So I’m devoid of it today, but INTEGRITY still carry that heavyweight reputation as the most progressive of hardcore bands – opening minds since 1989 while much of the scene degenerated into a sound that’s not too far from Durst and company’s rap/rock dreck, the 7″ vinyl packages that carry the band’s name this last month are impressive – the UK’s own Thirty Days of Night records is taking orders for a split-band release themed after the kids’ book and record sets of old, with a new INTEGRITY and Rot In Hell track on record one, an 8-page hardback children’s book written and illustrated by the mighty Dwid Hellion and another record of the man himself narrating it. Again, like the Freeway Rhymesayers release last month, if you want to move me from MP3 right-clicking, that right there is the way to do it.

It doesn’t stop there either. Organized Crime Records just celebrated the 20th anniversary of Integrity’s debut ‘In Contrast Of Sin’ with a beautifully packaged reissue – clear vinyl with the option of an additional cover reinterpretation from the mind of Stephen Kasner, a genius artist in his own right, and the supplier of the incredible sleeve art for SUNN O)))’s ultra-intense ‘ØØ Void’ and its glorious drone. It isn’t the first limited reissue of the record, and it won’t be the last, but it is the most legit to date. There was something the water around the Cleveland area. There still is. In coming months, ‘Those Who Fear Tomorrow,’ ‘Systems Overload’ and ‘Seasons in the Size of Days’ get the same packaging, with download codes for those picking ’em up for the packaging rather than play.

Music seems to have a calculated viral marketed, music blogged lack of edge at this moment in time, and Dwid’s work still doesn’t file those edges away. Pitched between recluse and an accessible figurehead of the scene, active on eBay and on related messageboards, he’s a talented artist himself, and having steered himself from quasi-jock rocker to something altogether stranger and darker, there’s no way of pre-empting where he’s taking Holy Terror Records.

In its current form INTEGRITY and affiliated acts like VVegas cause me a glorious confusion, with their Holy Terror gospel of individualism at any cost, deifying the likes of Charles Manson, Anton LaVey, Jim Jones, Shoko Asahara and Robert Degrimston, whose Process Church of The Final Judgement has provided plenty of iconography and philosophy ties with my preoccupation with these oddball outsiders. As a kid I was obsessed with an aerial photograph of the Jonestown Massacre in a Reader’s Digest book my grandpa gave me. Yeah, I was an odd kid. I think Dwid probably was too. Videos like this are just disturbing – cult propaganda doesn’t get much bouncier than this:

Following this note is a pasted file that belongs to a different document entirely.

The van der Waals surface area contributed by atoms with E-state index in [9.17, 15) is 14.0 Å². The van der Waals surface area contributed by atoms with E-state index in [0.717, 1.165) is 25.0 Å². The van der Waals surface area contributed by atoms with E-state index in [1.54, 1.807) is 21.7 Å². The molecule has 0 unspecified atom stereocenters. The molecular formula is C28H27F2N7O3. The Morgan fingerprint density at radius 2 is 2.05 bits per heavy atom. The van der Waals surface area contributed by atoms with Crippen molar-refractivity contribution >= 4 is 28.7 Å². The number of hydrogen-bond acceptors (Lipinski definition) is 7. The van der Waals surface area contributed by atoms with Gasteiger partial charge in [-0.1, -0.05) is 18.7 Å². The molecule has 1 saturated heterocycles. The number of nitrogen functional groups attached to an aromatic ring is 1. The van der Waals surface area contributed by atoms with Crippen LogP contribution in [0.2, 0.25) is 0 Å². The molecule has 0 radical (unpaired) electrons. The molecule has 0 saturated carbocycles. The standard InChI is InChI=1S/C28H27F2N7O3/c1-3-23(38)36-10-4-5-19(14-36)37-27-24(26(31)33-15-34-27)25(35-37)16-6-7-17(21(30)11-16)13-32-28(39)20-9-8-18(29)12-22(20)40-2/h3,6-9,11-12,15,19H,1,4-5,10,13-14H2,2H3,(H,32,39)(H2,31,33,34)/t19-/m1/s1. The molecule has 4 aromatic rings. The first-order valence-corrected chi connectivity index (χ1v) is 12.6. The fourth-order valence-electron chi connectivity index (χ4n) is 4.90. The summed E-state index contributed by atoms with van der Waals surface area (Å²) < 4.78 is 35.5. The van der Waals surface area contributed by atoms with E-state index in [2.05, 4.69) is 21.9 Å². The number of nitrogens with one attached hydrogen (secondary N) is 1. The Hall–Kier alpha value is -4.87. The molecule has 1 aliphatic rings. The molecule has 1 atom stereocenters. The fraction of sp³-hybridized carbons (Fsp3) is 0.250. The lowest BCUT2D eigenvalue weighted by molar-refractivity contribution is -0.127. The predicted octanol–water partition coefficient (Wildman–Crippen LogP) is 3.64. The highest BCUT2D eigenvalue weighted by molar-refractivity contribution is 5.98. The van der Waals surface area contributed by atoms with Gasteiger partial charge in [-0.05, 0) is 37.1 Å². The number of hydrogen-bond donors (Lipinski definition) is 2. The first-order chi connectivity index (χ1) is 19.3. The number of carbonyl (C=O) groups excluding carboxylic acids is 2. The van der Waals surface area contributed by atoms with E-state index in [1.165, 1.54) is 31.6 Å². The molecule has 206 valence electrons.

I never was a fan of the Psywarfare side-project, but the imagery was pretty astounding – Dwid still sells patches of his oddball Holy Terror Church MANSONFISH design and Process Church logos on his site. In many ways, I suspect I’m an enemy of progress though – as with most things, I seem to be set on returning to 1995, where, during the ‘Systems Overload’ tour, Dwid was resplendent in Jordan 1 reissues from the previous year and the tie-in t-shirt used Champion as the base. in fact, on the INTEGRITY merchandise thread (one of the most merchandised indie acts in history?) on the B9 board, forum member Mike Apocalypse recalls,

In 1995 INTEGRITY toured the U.S. for their “Systems Overload” record. When Dwid printed the shirts an error occurred. The shirts he used were Champion T-shirts and to get a fair price on them he had to got to a Champion outlet store. While picking up tons of T-shirts a XL muscle shirt, with a small tear in the back, found it’s way into one of the boxes by mistake. Dwid got back to the Den Of Iniquity and began to print shirts. When he got to the bottom of the box he spotted the muscle shirt. Not being one to waste things he printed it up, and tossed it in with the other shirts and then headed off on tour with the Melnick Bros, Frank 3Gun, and a fat dude. When GEHENNA played in Reno with them Dwid took notice of my impeccable sense of style and offered me the muscle shirt, and told me the story.